REGINA — Saskatchewan Premier Brad Wall says his government has "serious revenue shortfalls'' and will run a deficit this fiscal year and next.
Wall told the Saskatchewan Urban Municipalities Association that government ministries and Crown corporations have been told to rein in spending. But "there isn't much room left, frankly, for cuts,'' he said Monday.
"If there were to be more cuts, it would start to manifest in places like health care and in education,'' Wall told about 900 delegates at the association's annual convention.
"This is a last resort."
"We would have to withdraw from the infrastructure side of things to a greater extent. I would worry a little bit about Social Services as well.''
The premier said that left two choices: raise taxes or run a deficit.
Wall suggested that raising taxes could discourage prospective investment, so the government opted for the deficit.
"This is a last resort. This is not something that we want to do,'' he said.
Economy is 'durable'
However, Wall tried to stress that Saskatchewan's economy is "durable'' and diversified. He said the books will be balanced once again at the end of next fiscal year.
The province had already moved away from a projected surplus to a $262-million deficit when it presented a budget update last fall.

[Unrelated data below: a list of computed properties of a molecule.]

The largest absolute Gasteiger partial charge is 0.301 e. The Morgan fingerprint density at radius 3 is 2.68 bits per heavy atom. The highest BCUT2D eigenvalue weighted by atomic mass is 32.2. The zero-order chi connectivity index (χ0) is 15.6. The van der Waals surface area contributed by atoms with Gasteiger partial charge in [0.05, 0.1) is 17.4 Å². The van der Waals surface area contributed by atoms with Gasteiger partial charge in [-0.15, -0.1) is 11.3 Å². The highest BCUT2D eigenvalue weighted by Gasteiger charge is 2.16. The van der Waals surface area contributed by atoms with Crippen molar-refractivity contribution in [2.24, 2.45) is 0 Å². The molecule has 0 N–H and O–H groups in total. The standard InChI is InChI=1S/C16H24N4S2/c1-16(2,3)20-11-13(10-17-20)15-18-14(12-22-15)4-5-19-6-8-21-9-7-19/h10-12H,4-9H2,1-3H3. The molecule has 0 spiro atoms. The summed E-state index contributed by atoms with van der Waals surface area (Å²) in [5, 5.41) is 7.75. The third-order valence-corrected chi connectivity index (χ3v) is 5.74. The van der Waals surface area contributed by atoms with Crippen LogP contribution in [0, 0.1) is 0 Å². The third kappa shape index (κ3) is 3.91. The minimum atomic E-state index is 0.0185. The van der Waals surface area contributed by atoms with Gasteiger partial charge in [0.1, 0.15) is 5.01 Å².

Finance Minister Kevin Doherty said at the time that his goal was still to balance the books, but warned falling resource revenue was going to make that a challenge. Expenses were also up in large part because of the cost of fighting forest fires last summer.
"There isn't much room left, frankly, for cuts."
Wall would not say how much the deficit might be, adding the third-quarter budget update, including the deficit amount, will be released in a few weeks.
The premier said Saskatchewan residents will see the numbers before heading to the polls in a provincial election April 4.
NDP finance critic Trent Wotherspoon says the government needs to be more upfront about the deficit.
"It's just not acceptable for the government to launch Saskatchewan people into a major financial hole, asking them to pick up the tab, but not be clear about a) the true state, or b) how they're going to deal with it,'' said Wotherspoon.
The Canadian Taxpayers Federation says the government should have made cuts.
"When you have less money, you have to tighten your belt and there are families across Saskatchewan that are doing just that. They're recognizing that reality and making tough decisions accordingly,'' said Todd MacKay, the federation's prairie director.
"The government doesn't live in some bubble that makes it immune from the reality of the math of the situation. We've got to trim the budget and there's room to do it.''
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